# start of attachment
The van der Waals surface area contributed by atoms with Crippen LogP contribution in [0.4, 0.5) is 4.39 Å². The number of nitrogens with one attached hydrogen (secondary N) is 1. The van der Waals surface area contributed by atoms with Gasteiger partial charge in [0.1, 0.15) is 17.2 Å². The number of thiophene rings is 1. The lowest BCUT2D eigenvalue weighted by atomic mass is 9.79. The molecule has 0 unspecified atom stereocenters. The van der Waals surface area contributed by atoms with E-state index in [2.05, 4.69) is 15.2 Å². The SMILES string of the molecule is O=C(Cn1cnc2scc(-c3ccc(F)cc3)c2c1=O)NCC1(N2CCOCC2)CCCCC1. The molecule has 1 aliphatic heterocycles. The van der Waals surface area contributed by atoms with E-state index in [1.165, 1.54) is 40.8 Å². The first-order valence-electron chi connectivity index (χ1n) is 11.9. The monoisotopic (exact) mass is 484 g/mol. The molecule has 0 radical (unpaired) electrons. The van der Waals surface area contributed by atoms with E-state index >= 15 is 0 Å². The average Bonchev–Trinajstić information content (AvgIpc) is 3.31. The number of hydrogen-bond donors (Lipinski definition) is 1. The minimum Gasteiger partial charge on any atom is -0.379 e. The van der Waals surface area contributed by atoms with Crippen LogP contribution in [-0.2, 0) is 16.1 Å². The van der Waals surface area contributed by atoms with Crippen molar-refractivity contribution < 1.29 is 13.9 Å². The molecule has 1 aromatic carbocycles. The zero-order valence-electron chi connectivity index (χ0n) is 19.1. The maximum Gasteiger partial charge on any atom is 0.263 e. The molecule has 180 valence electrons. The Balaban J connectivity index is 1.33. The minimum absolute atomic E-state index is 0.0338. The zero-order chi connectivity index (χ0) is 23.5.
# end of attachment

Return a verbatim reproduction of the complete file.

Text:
The van der Waals surface area contributed by atoms with Crippen LogP contribution in [0.4, 0.5) is 4.39 Å². The number of nitrogens with one attached hydrogen (secondary N) is 1. The van der Waals surface area contributed by atoms with Gasteiger partial charge in [0.1, 0.15) is 17.2 Å². The number of thiophene rings is 1. The lowest BCUT2D eigenvalue weighted by atomic mass is 9.79. The molecule has 0 unspecified atom stereocenters. The van der Waals surface area contributed by atoms with E-state index in [2.05, 4.69) is 15.2 Å². The SMILES string of the molecule is O=C(Cn1cnc2scc(-c3ccc(F)cc3)c2c1=O)NCC1(N2CCOCC2)CCCCC1. The molecule has 1 aliphatic heterocycles. The van der Waals surface area contributed by atoms with E-state index in [1.165, 1.54) is 40.8 Å². The first-order valence-electron chi connectivity index (χ1n) is 11.9. The monoisotopic (exact) mass is 484 g/mol. The molecule has 0 radical (unpaired) electrons. The van der Waals surface area contributed by atoms with E-state index >= 15 is 0 Å². The average Bonchev–Trinajstić information content (AvgIpc) is 3.31. The number of hydrogen-bond donors (Lipinski definition) is 1. The minimum Gasteiger partial charge on any atom is -0.379 e. The van der Waals surface area contributed by atoms with Crippen LogP contribution in [-0.2, 0) is 16.1 Å². The van der Waals surface area contributed by atoms with Crippen molar-refractivity contribution < 1.29 is 13.9 Å². The molecule has 1 aromatic carbocycles. The zero-order valence-electron chi connectivity index (χ0n) is 19.1. The maximum Gasteiger partial charge on any atom is 0.263 e. The molecule has 180 valence electrons. The Balaban J connectivity index is 1.33. The minimum absolute atomic E-state index is 0.0338. The zero-order chi connectivity index (χ0) is 23.5.